13November 5, 2014

The days are getting colder and your shrubs will soon be entering their long winter nap. Many of your trees and shrubs will benefit from a late fall application of fertilizer. In the late fall, the fertilizer is applied at ½ the regular rate. This allows the plant roots to strengthen, yet doesn’t apply enough fertilizer to promote new leaves or needles on the plant. Any new leaves or needles that come out at this time of the year are likely to be damaged by the winter. Once the fertilizer has been applied, you should add a layer of mulch around the base of the plant. The mulch should be applied on top of the soil to a depth of 3 inches. The mulch should cover the soil out to the edge of the branches of the plant. This area is called the root zone of the plant. What you are doing is covering the roots that supply the plant with water and food. If these roots are damaged by the winter, the plant may not live through the winter. The problem for the roots is that once the soil freezes, the plant is slightly lifted out of the ground. This lifting damages some of the roots. If the soil stays frozen, this is really no big deal. The problem is that there can be multiple freeze and thaw cycles during the winter. Each time the soil thaws; the plant drops back down in the soil. If the soil freezes and then thaws and then freezes and thaws multiple times during the winter, there can be major damage to the roots. In some cases the root damage is so severe that the plant has minimal roots left come the spring. As the plant tries to take up water and nutrients in the spring, the plant can’t do so and the plant dies. The fall application of mulch prevents this freeze thaw cycle from happening again and again. Once the cold eventually penetrates the mulch, the soil will freeze. But if the temperatures rise again, it can take a long time for the warmth to thaw the soil under the mulch. The fall application of mulch prevents this repeated freeze thaw cycle from happening and your shrubs have less root damage. This is why an application of mulch is so important in the fall.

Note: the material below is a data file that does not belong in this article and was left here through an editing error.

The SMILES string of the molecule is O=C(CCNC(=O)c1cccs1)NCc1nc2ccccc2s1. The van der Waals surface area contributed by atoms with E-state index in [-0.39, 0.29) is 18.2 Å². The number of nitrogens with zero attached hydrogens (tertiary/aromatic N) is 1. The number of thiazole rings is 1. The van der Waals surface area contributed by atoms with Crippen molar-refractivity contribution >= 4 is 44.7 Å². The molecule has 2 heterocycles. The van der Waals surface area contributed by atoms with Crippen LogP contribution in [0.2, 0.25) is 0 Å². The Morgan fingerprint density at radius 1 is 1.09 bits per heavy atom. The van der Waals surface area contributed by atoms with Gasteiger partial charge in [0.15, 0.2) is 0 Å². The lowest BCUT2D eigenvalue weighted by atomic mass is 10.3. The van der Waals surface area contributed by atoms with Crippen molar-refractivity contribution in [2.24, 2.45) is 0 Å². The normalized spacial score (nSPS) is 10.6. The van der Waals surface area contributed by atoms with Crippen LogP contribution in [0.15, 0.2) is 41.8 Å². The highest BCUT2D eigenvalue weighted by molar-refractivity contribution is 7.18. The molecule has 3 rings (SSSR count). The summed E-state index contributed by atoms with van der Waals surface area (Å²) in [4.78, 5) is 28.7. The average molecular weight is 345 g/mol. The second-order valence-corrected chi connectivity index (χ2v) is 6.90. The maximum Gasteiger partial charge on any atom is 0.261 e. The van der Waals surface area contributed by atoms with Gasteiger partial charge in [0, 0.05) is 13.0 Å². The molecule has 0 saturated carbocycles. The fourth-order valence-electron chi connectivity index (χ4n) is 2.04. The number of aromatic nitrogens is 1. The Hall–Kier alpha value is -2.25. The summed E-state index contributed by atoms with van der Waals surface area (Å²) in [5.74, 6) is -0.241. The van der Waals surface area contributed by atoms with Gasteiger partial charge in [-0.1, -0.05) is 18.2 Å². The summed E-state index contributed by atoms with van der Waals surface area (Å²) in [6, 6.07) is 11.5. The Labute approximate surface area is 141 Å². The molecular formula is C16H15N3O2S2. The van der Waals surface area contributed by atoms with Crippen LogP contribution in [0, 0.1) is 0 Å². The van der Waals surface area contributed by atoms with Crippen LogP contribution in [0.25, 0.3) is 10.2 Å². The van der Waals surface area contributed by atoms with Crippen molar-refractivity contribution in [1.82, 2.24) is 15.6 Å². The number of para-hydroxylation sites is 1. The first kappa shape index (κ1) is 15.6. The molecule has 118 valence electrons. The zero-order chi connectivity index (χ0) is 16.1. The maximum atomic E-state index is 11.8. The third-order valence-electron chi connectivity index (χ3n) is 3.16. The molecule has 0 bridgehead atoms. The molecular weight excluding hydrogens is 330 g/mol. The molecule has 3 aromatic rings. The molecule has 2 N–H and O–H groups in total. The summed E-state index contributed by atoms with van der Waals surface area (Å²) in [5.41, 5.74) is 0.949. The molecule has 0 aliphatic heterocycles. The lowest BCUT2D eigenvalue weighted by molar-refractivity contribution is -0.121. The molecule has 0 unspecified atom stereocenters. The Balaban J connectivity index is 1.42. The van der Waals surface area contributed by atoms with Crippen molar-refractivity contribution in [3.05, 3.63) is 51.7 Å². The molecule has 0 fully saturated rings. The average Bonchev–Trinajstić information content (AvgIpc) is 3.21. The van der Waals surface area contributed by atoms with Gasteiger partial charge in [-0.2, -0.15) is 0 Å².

I recommend that you use bark mulch as your late fall mulch. It is easy to apply unless you wait until the mulch is frozen. Many people want to use leaves or pine needles but leaves or pine needles tend to pack down and you lose the insulating effect as mulch. You can use straw or salt marsh hay but come the spring you have to remove it and it can be hard to dispose of the hay. Bark mulch can be used in the spring to mulch your annuals or perennials. In some cases, the bark mulch you use can be left in place and you saved yourself from having to remove leaves, or hay and then mulch with bark mulch.

Fertilizing and mulching your trees, shrubs and perennial beds is something that you need to do to help your plants to survive the winter. Many people did not do this last year and many people had plants that died or had plants that came through the winter with significant leaf damage. You still have time to do this necessary fall chore.

Well, that’s all for this week. I’ll talk to you again next week.

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